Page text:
Stars of the sea falling to human-induced perils


24 February 2009

Sea stars, sea urchins, sea cucumbers and other similar creatures, many of them "keystone species" that are essential for keeping ecosystems healthy, are falling prey to a range of disturbances caused by human activity.

In some cases these species are so crucial to their environments that if their populations either crash or proliferate, catastrophic "phase shifts" to degraded seascapes may result. The evolutionary progress of the species may also be affected, potentially leading to extinctions.

The first-ever large scale review of current research to investigate broad trends in populations of these marine invertebrate animals, known as echinoderms, has been carried out by AIMS scientists Dr Sven Uthicke and Dr Britta Schaffelke, in collaboration with Professor Maria Byrne from the University of Sydney. Their paper has been published in the journalEcological Monographs*.

The researchers chose to review 28 species that are well-represented in current scientific literature, out of about 7,000 echinoderm species. The choice was made on the basis of strong existing data about large population fluctuations.

The first-ever large scale review of current research to investigate broad trends in populations of these marine invertebrate animals, known as echinoderms, has been carried out by AIMS scientists Dr Sven Uthicke and Dr Britta Schaffelke, in collaboration with Professor Maria Byrne from the University of Sydney. Their paper has been published in the journal Ecological Monographs*.

The researchers chose to review 28 species that are well-represented in current scientific literature, out of about 7,000 echinoderm species. The choice was made on the basis of strong existing data about large population fluctuations.

"Each of these 28 cases was experiencing difficulties because of human activity," Dr Uthicke said. "This involves the whole suite of human activities, including over-fishing, nutrient run-off from the land, species introductions and climate change."

While populations of these species may experience natural boom and bust cycles, Dr Uthicke and colleagues have discovered that human-induced change is intervening. All species examined in the paper displayed population anomalies inconsistent with natural cycles.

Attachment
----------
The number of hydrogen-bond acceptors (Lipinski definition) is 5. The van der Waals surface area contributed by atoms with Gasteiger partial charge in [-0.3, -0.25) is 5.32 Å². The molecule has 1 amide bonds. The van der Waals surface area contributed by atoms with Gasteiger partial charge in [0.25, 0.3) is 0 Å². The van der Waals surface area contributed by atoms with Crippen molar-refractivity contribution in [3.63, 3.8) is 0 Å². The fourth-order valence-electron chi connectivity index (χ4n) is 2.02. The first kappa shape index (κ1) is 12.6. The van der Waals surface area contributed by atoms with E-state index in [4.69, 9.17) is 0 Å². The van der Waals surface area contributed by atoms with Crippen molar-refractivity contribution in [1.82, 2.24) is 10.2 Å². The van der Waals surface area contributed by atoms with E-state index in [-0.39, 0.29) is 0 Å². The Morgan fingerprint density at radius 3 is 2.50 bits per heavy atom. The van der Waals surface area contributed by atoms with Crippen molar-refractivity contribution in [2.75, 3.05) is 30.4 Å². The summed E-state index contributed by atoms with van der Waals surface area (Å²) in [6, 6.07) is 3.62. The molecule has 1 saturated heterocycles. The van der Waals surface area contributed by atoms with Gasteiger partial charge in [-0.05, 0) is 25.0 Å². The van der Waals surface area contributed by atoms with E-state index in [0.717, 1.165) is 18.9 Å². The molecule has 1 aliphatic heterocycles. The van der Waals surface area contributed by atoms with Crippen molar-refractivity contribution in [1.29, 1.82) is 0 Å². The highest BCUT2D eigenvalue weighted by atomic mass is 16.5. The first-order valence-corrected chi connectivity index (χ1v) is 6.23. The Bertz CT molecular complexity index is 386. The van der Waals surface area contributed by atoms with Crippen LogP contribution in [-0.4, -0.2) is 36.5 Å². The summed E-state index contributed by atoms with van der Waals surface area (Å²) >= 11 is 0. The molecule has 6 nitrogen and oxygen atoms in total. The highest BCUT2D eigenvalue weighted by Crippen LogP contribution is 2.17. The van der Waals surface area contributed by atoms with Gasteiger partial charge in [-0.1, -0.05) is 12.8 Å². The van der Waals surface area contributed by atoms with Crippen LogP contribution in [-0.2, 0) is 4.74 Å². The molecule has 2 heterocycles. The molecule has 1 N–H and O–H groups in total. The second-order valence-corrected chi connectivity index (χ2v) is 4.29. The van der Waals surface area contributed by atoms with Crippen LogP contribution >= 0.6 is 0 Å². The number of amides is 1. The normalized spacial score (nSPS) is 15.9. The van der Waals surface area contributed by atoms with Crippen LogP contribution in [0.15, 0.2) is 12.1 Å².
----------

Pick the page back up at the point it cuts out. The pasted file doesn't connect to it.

These species are crucial to the structure of many marine ecosystems and are known to undergo large population density variations such as die-offs and outbreaks. The most notorious of the outbreak events are those of the crown-of-thorns starfish which regularly ravages the Great Barrier Reef. Outbreaks are defined in the paper as a rapid four-fold increase in a population. Starfish outbreaks have been linked both to excessive nutrients from agricultural run-off and overfishing.

Die-offs, defined as a drop to less than 25 per cent of the previous population, can be just as devastating and may be the final straw for some ecosystems. One example was the die-off of sea urchins throughout the Caribbean. In cases where the ecosystem was already degraded due to overfishing, the loss of sea urchins has tipped some ecosystems into phase shift in which algae rather than coral has come to dominate. On the GBR, at least one species of sea cucumber is overfished and its stocks have not recovered even after the fishery has been closed for at least six years. It is feared that the ecological consequences of this may also be severe.

The review examined species from a wide range of marine environments, from the inshore regions of the Great Barrier Reef to the deep ocean, from temperate regions to the tropics and from the northern to the southern hemisphere.

The pattern found everywhere, according to Dr Uthicke, is that many echinoderm species are being destabilised by a range of human activities. The effects of climate change are not yet as well understood as those of over-fishing and higher nutrients in the water, although they were present in some of the cases.

"We suggest that human-induced disturbance, through its influence on changes to echinoderm population densities, may go beyond present ecosystems impacts and alter future evolutionary trends," Dr Uthicke said. "Human interference can lead to accelerated change, which doesn't allow ecosystems time to adapt or compensate.

"Similar to terrestrial environments, diversity in marine ecosystems is crucial for ecosystem functioning, productivity and resilience. For these reasons we suggest focused scientific study and conservation effort is required to protect the natural dynamics of these fluctuating species and their ecosystems," Dr Uthicke said.

*The paper by Sven Uthicke, Britta Schaffelke and Maria Byrne, titled "A boom and bust phylum? Ecological and evolutionary consequences of large population density variations in echinoderms", may be found here http://www.esajournals.org/doi/abs/10.1890/07-2136.1

For further information, please contact:

Dr Sven Uthicke
Phone: 07 4753 4483
E-mail:s.uthicke@aims.gov.au

Ms Wendy Ellery, AIMS Media Liaison
Phone: 0418 729 265
E-mail:w.ellery@aims.gov.au

If you don't already subscribe to our RSS News feed to be notified of the latest marine science updates when they happen you can do so by clicking on this link. RSS Feed
AIMS RSSNewsfeed
or by clicking on the RSS Feed icon in your web browser when our home page is loaded.